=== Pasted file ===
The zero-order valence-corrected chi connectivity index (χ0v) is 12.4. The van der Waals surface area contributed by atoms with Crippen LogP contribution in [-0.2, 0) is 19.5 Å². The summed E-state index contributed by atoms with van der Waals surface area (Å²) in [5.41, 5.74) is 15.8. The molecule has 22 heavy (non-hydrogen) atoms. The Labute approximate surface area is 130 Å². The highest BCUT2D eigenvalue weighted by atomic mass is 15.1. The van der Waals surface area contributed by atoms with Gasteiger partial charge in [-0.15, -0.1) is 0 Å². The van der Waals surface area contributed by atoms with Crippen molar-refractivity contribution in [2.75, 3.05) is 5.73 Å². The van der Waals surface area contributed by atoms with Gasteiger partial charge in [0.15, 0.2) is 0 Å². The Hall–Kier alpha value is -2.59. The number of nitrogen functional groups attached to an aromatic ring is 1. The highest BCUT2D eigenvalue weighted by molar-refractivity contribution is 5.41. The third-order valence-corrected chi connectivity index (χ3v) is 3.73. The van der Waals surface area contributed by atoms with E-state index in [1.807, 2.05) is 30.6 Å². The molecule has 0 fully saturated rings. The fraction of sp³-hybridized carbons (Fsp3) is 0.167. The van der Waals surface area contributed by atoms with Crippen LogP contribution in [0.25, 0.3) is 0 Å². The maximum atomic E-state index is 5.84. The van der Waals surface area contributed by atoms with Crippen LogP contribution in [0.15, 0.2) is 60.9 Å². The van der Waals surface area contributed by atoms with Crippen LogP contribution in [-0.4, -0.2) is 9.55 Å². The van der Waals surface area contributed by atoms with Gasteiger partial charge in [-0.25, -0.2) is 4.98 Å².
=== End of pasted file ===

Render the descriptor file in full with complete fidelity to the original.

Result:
The zero-order valence-corrected chi connectivity index (χ0v) is 12.4. The van der Waals surface area contributed by atoms with Crippen LogP contribution in [-0.2, 0) is 19.5 Å². The summed E-state index contributed by atoms with van der Waals surface area (Å²) in [5.41, 5.74) is 15.8. The molecule has 22 heavy (non-hydrogen) atoms. The Labute approximate surface area is 130 Å². The highest BCUT2D eigenvalue weighted by atomic mass is 15.1. The van der Waals surface area contributed by atoms with Gasteiger partial charge in [-0.15, -0.1) is 0 Å². The van der Waals surface area contributed by atoms with Crippen molar-refractivity contribution in [2.75, 3.05) is 5.73 Å². The van der Waals surface area contributed by atoms with Gasteiger partial charge in [0.15, 0.2) is 0 Å². The Hall–Kier alpha value is -2.59. The number of nitrogen functional groups attached to an aromatic ring is 1. The highest BCUT2D eigenvalue weighted by molar-refractivity contribution is 5.41. The third-order valence-corrected chi connectivity index (χ3v) is 3.73. The van der Waals surface area contributed by atoms with E-state index in [1.807, 2.05) is 30.6 Å². The molecule has 0 fully saturated rings. The fraction of sp³-hybridized carbons (Fsp3) is 0.167. The van der Waals surface area contributed by atoms with Crippen LogP contribution in [0.25, 0.3) is 0 Å². The maximum atomic E-state index is 5.84. The van der Waals surface area contributed by atoms with Crippen LogP contribution in [0.15, 0.2) is 60.9 Å². The van der Waals surface area contributed by atoms with Crippen LogP contribution in [-0.4, -0.2) is 9.55 Å². The van der Waals surface area contributed by atoms with Gasteiger partial charge in [-0.25, -0.2) is 4.98 Å².